Jovana (Sophie Desmarais) is an up-and-coming writer whose entire livelihood rides on the success of her new book Don’t Read This on a Plane. As if touring the world and promoting her work isn’t difficult enough, Jovana’s flights have been canceled as her publicist has recently gone bankrupt. Jovana’s life has just become much more difficult, but no worries, there’s an app for that. Mattress on the Floor, or MOAF, is an app that allows its members to stay in strangers’ homes on the floor, hammock, bed, etc., in exchange for payment. With a plan now in place, Jovana must hitchhike her way around the world in order to save her book and her life.
Don’t Read This on a Plane lacks the necessary vigor as a story to compel viewers to stick around from beginning to end. Jovana’s entire story moves at such a slow rate that, from time to time, it feels like a chore to even care about what is taking place. However, as the narrative unfolds, it becomes clear that writer-director Stuart McBratney possesses the ability to reach his viewers and be endearing.
As previously mentioned, the title Don’t Read This on a Plane is also the title of Jovana’s newly released novel. Jovana’s book is read, in pieces, throughout the course of the film, inviting viewers into a story within a story. While the film itself is a bit daunting, Jovana’s fictional tale is brilliant. It’s beautifully written, existentially enthralling, and full of metaphors that force viewers to question their own realities. Even considering how enticing Jovana’s book is, there is an aspect of this piece of the film that still disappoints.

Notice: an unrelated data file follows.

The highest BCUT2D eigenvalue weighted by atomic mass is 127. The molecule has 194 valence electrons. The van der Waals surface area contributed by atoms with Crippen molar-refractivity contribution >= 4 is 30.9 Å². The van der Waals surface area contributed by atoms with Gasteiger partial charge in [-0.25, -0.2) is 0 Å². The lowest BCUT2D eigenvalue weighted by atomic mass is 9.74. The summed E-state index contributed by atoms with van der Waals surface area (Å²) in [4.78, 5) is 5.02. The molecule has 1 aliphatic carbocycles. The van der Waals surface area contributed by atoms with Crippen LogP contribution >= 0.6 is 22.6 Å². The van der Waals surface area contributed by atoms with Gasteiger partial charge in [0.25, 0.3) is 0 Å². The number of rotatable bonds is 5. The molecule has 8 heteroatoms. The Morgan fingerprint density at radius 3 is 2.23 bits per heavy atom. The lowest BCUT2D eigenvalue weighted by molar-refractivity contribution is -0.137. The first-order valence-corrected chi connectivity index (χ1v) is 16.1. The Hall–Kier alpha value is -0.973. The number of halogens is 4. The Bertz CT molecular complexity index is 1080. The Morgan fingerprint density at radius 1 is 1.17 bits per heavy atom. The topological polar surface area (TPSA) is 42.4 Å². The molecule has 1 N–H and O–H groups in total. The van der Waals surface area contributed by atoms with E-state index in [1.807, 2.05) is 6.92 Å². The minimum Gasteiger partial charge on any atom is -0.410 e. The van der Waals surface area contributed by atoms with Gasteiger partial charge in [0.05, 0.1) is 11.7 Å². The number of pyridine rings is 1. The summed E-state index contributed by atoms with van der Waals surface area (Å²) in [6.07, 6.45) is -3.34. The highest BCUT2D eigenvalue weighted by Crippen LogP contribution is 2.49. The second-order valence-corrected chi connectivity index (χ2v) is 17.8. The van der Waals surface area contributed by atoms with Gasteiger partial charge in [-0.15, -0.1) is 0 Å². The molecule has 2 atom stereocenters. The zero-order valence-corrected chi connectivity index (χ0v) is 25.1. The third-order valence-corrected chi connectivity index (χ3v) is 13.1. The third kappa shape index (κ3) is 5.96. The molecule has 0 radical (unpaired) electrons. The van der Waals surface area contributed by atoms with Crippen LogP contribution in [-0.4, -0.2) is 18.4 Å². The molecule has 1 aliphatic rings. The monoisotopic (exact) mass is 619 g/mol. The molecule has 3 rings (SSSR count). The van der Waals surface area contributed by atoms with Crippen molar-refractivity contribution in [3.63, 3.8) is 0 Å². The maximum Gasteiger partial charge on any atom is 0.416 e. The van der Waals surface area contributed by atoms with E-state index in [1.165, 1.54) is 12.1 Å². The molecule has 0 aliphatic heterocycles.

“…Jovana’s flights have been canceled as her publicist has recently gone bankrupt.”
The big letdown about this aspect of Don’t Read This on a Plane is that viewers become aware of the fact that McBratney has the ability to write eloquent stories and entice those watching the film. As Jovana’s book is expressed, piece by piece, audience members are attracted more and more to her, but not the film. Both the story of the film and the book feel like separate entities, pushing viewers further from the film.
The saving grace of Don’t Read This on a Plane is Sophie Desmarais. She’s jaunty, attractive, and elegantly intriguing. As Jovana navigates the globe on her book tour and expresses the thoughts and feelings present in her book, viewers fall in love with her. A thanks to the casting department is most certainly in order because without their help, Don’t Read This on a Plane would most certainly fail.
As Desmarais acts as the glue keeping Stuart McBratney’s work together, it seems apparent that much of Don’t Read This on a Plane fails to produce emotion and humor in the fashion that the filmmaker had hoped. Monotony, simplicity, and a lack of gusto lead audiences through an incredibly boring journey that fails, in most facets, to entertain. Don’t Read This on a Plane truly falls short of expectations, but Desmarais is one of a kind and does enough to make said journey worthwhile.
"…Desmarais acts as the glue keeping Stuart McBratney's work together..."